Whenever a director makes a film about the movie industry, you wonder if they signed on because they wanted to stick a shiv into an often cruel and frustrating business (see: Vincente Minnelli’s The Bad and the Beautiful) or if they wanted to craft a heartfelt love letter to the medium that inspired them (see: Tim Burton’s Ed Wood). Official Competition, the droll new comedy from Argentinian writer-directors Gastón Duprat and Mariano Cohn, does both of these things while also functioning as a proxy war between commercial and non-commercial art.
Antonio Banderas and Oscar Martínez play the combatants, actors from opposite ends of the artistic spectrum who collide during rehearsals for a new film directed by an arthouse auteur given eccentric, flame-haired life by Penélope Cruz. Official Competition is not an anything-goes bombardment of film-biz joke grenades, like Ben Stiller’s hilarious, Tropic Thunder. As in Duprat and Cohn’s previous effort, 2016’s The Distinguished Citizen, the satire here is not delivered with a sledgehammer so much as a pin that draws blood but rarely hurts. Consistently amusing, if about a reel too long, it’s a tightly controlled, low-boil send-up of the acting process.
The film opens as pharmaceutical mogul Humberto Suárez (José Luis Gómez) ponders his legacy after his 80th birthday celebration and decides that financing a movie would be his best shot at immortality. He pays a fortune for the rights to a Nobel Prize-winning book he never read about two estranged brothers, and he hires oddball, Palme d’Or-winning filmmaker Lola Cuévas (Cruz) to direct the screen adaptation. With her Sideshow Bob hairdo and worrisome promise to create a “very loose version of the novel,” Lola gets to work, casting libidinous movie idol Félix (Banderas), and self-serious thespian Iván (Martínez), in the roles of the warring siblings.
From the jump, when Félix pulls up to the first script reading in a Lambo versus Iván’s modest arrival in a taxi, we get the drift that their nine-day rehearsal period in Humberto’s cavernous office complex will be an ideological face off. The perennially underappreciated Banderas, who has long mixed Hollywood films with smaller productions in his native Spain, comes ready to play, gleefully, if delicately, spoofing the pretentions of movie stardom. A spoiled, gluten-free sellout whose immense fame functions in inverse proportion to how seriously he seems to take his craft, Félix sums up his acting philosophy with the statement, “I’ll study the words and say them with conviction and authority.” This puts him in direct conflict with Iván, a revered acting teacher who thinks film is “an industry for numbskulls.” He can barely hide his disdain for what Félix represents and the terrific Martínez maintains an exterior of grizzled equanimity against Banderas’ A-list swagger.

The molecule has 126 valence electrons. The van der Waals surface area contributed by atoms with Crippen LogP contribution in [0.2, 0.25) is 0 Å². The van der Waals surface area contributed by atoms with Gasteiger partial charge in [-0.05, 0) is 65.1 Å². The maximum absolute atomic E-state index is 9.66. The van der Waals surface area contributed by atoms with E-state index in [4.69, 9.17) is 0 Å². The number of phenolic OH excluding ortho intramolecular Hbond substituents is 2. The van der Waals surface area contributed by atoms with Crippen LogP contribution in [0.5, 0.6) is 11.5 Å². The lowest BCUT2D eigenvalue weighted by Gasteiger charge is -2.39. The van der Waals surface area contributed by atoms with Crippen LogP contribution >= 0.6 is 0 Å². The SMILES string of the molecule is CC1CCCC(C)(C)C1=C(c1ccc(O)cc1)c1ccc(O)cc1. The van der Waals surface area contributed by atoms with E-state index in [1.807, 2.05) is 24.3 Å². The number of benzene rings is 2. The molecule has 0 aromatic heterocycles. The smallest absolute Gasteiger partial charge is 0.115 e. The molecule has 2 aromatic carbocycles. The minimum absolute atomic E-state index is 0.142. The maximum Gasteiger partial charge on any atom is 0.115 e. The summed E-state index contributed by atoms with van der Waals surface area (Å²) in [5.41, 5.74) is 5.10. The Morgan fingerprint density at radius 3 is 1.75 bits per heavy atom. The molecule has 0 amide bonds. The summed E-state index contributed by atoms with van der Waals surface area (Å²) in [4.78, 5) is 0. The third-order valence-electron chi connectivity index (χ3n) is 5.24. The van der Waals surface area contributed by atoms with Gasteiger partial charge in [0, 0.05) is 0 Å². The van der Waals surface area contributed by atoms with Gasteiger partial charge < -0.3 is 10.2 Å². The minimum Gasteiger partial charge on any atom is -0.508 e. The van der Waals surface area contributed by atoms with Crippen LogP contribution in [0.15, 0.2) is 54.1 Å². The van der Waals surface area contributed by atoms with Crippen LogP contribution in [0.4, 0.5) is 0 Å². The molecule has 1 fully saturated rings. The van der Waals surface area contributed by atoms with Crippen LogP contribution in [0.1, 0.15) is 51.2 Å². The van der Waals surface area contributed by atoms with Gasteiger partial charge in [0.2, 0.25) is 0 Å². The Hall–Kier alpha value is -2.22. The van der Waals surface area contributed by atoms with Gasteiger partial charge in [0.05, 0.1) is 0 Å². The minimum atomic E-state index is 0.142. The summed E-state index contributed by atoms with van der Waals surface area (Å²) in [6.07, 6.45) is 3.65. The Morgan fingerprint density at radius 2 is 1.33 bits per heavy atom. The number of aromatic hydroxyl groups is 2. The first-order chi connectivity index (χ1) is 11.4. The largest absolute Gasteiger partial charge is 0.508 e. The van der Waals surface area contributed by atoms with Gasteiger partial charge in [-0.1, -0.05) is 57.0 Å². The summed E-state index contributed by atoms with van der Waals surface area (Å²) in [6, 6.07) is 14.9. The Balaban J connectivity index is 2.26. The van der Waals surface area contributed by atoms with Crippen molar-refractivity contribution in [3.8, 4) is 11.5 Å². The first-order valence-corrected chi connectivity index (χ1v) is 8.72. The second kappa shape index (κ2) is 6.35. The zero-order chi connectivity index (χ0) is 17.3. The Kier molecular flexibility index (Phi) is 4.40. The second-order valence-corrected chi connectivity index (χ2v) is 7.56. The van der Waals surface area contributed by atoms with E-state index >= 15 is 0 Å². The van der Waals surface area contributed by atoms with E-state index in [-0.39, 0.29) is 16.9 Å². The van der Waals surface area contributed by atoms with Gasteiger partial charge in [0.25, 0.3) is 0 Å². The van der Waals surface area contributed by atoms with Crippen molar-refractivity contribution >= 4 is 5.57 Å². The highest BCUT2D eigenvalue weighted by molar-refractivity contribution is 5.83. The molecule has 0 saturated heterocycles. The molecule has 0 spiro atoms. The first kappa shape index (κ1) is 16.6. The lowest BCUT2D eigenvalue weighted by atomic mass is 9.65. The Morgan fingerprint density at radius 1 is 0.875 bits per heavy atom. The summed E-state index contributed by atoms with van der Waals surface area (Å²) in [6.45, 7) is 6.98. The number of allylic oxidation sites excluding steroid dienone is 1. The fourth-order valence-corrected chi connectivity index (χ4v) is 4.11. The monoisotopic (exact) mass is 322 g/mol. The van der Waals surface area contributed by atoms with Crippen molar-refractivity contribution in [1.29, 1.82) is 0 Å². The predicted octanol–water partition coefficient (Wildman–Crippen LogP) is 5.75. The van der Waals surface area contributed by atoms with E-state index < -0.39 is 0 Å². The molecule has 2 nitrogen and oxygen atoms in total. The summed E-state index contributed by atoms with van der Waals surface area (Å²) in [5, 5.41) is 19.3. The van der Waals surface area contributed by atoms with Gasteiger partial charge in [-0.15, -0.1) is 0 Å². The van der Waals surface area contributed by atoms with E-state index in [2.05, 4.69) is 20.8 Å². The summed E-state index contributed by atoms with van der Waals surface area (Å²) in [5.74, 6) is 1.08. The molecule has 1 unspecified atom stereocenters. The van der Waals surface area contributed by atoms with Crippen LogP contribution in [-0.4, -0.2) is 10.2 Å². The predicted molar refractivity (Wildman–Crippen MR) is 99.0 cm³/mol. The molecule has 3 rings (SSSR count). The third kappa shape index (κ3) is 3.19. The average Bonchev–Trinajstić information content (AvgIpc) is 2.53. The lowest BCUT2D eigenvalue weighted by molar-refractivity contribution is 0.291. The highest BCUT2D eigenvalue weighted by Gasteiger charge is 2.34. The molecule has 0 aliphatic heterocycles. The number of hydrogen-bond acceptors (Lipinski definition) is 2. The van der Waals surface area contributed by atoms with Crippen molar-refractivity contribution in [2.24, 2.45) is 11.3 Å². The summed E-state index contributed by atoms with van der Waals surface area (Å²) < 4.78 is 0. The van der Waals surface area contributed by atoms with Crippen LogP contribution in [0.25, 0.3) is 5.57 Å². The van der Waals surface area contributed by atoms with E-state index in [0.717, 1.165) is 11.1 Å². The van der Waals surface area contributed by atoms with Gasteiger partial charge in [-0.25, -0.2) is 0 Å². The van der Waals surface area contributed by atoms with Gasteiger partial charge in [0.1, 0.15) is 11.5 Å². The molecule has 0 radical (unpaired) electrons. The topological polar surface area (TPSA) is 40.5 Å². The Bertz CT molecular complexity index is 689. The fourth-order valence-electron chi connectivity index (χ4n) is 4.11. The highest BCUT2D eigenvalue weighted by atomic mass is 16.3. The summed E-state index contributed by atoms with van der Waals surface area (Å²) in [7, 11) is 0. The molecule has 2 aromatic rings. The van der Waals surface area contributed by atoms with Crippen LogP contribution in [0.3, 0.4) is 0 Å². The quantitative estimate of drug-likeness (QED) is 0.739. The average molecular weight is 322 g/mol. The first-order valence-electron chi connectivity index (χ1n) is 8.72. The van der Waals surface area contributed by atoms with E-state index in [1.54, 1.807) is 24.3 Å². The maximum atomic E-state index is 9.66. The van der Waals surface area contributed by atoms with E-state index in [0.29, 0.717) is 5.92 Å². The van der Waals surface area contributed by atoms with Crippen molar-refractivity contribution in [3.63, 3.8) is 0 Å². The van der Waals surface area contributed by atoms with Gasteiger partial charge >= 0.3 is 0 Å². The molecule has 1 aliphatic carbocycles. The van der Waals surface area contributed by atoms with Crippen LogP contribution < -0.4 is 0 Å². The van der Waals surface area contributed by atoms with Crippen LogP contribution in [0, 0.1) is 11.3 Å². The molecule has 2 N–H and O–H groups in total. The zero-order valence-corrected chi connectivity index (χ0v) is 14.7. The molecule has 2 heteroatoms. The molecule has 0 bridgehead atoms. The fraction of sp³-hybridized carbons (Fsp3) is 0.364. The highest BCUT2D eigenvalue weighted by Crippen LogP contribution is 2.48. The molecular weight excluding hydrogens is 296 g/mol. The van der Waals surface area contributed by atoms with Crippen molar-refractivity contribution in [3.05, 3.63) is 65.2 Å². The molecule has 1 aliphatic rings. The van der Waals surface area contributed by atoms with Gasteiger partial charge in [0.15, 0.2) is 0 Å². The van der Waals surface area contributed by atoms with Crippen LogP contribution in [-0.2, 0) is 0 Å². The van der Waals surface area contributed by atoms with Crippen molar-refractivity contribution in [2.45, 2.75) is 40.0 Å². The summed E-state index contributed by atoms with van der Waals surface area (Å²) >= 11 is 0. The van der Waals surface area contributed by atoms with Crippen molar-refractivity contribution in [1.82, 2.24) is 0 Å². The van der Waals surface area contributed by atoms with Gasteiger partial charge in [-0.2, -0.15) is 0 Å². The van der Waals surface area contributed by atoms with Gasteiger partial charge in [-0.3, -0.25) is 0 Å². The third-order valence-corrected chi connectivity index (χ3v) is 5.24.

Their battle of wits is one that Lola tacitly encourages in the belief it’ll lead to a more combustible dynamic that will benefit the film. As the rehearsal period continues, her methods become increasingly farcical. First, she forces Félix and Iván to run lines while sitting underneath a five-ton boulder suspended by a crane. Later she tries to break down their egos by entombing them in cling wrap and making them watch helplessly as she tosses their awards into a metal shredder. All this may sound like we’re knee deep in absurdist waters, but Duprat and Cohn (who co-wrote the script along with Duprat’s brother, Andrés) maintain a flat, observational tone. They’re ably assisted by cinematographer Arnau Valls Colomer, whose locked-down camera never leans into the laughs, no matter how difficult it becomes for Félix and Iván to stay cordial.
If you think Duprat and Cohn are destined to come down on the side of a serious artist like Iván, one of the pleasures of Official Competition is how it skewers the insufferable humility of Iván as much as it does the celebrity egotism of Félix. Claiming the industry is filled with “airheads, whores, and the corrupt,” Iván rejects the idea of acting competitions, then is caught practicing an acceptance speech holding a coffee pot. Even more obnoxious, in his fantasy speech, he refuses the award. As for Félix, he’s the proud recipient of 13 international awards yet he still goes to cruel lengths to prove to Iván that he takes the job seriously and is not a lousy actor.
The more these two bicker the more we realize that Lola’s bizarre techniques may actually be working, assuming Félix and Iván don’t kill each other before the cameras start rolling. Cruz, helped immeasurably by the outré costumes of designer Wanda Morales, thoroughly embraces Lola in a performance that could have been a one-note portrayal of artistic folly. Instead, Cruz allows Lola’s effective methods to shine through her madness and the Oscar-winning Spanish native has us wondering which of her many directors she’s playfully channeling.
Official Competition’s dissection of “the process” is not only bone-dry and very funny, it’s also sneakily authentic. One can learn a lot about how actors prepare, find their emotions and connect (or don’t connect) with their on-screen partners from watching the film. The latter point is crystalized in hilarious fashion when Félix and Iván rehearse a scene that requires them to each vigorously make out with Humberto’s daughter, Diana (Irene Escolar). Before they begin, Félix whispers to Diana with easygoing professionalism, “Sorry if I have an erection. Sorry if I don’t.” When it’s Iván’s turn, he dolefully drops his head and tells her, “Forgive me.” As directors who’ve worked with performers big and small, Duprat and Cohn know there’s a folding chair at the table read for a flamboyant movie star who makes it look easy and a brilliant artiste who needs to suffer for his art. Both are talented in their own way. And both are always a little bit nuts.